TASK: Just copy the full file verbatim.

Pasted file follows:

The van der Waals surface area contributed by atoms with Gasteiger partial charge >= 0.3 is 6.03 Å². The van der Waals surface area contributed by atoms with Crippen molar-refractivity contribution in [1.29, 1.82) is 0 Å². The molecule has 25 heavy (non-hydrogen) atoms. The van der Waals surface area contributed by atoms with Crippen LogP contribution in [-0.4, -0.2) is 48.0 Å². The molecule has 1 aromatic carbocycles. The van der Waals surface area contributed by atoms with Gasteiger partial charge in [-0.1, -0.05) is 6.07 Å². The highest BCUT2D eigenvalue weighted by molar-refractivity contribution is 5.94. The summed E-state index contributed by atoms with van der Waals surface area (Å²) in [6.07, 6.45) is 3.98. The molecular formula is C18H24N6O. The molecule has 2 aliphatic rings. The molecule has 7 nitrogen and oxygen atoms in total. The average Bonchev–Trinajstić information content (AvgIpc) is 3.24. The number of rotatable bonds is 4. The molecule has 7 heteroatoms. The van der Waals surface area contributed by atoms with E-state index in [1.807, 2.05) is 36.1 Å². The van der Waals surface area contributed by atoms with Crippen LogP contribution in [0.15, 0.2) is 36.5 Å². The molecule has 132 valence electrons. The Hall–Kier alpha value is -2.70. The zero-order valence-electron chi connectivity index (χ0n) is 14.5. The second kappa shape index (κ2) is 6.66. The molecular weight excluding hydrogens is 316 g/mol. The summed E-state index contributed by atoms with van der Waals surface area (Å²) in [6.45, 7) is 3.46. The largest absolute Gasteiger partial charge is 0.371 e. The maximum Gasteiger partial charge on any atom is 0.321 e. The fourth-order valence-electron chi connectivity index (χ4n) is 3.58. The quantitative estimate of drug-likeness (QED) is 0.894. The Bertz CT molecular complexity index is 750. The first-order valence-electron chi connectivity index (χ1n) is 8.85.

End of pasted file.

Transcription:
The van der Waals surface area contributed by atoms with Gasteiger partial charge >= 0.3 is 6.03 Å². The van der Waals surface area contributed by atoms with Crippen molar-refractivity contribution in [1.29, 1.82) is 0 Å². The molecule has 25 heavy (non-hydrogen) atoms. The van der Waals surface area contributed by atoms with Crippen LogP contribution in [-0.4, -0.2) is 48.0 Å². The molecule has 1 aromatic carbocycles. The van der Waals surface area contributed by atoms with Gasteiger partial charge in [-0.1, -0.05) is 6.07 Å². The highest BCUT2D eigenvalue weighted by molar-refractivity contribution is 5.94. The summed E-state index contributed by atoms with van der Waals surface area (Å²) in [6.07, 6.45) is 3.98. The molecular formula is C18H24N6O. The molecule has 2 aliphatic rings. The molecule has 7 nitrogen and oxygen atoms in total. The average Bonchev–Trinajstić information content (AvgIpc) is 3.24. The number of rotatable bonds is 4. The molecule has 7 heteroatoms. The van der Waals surface area contributed by atoms with E-state index in [1.807, 2.05) is 36.1 Å². The van der Waals surface area contributed by atoms with Crippen LogP contribution in [0.15, 0.2) is 36.5 Å². The molecule has 132 valence electrons. The Hall–Kier alpha value is -2.70. The zero-order valence-electron chi connectivity index (χ0n) is 14.5. The second kappa shape index (κ2) is 6.66. The molecular weight excluding hydrogens is 316 g/mol. The summed E-state index contributed by atoms with van der Waals surface area (Å²) in [6.45, 7) is 3.46. The largest absolute Gasteiger partial charge is 0.371 e. The maximum Gasteiger partial charge on any atom is 0.321 e. The fourth-order valence-electron chi connectivity index (χ4n) is 3.58. The quantitative estimate of drug-likeness (QED) is 0.894. The Bertz CT molecular complexity index is 750. The first-order valence-electron chi connectivity index (χ1n) is 8.85.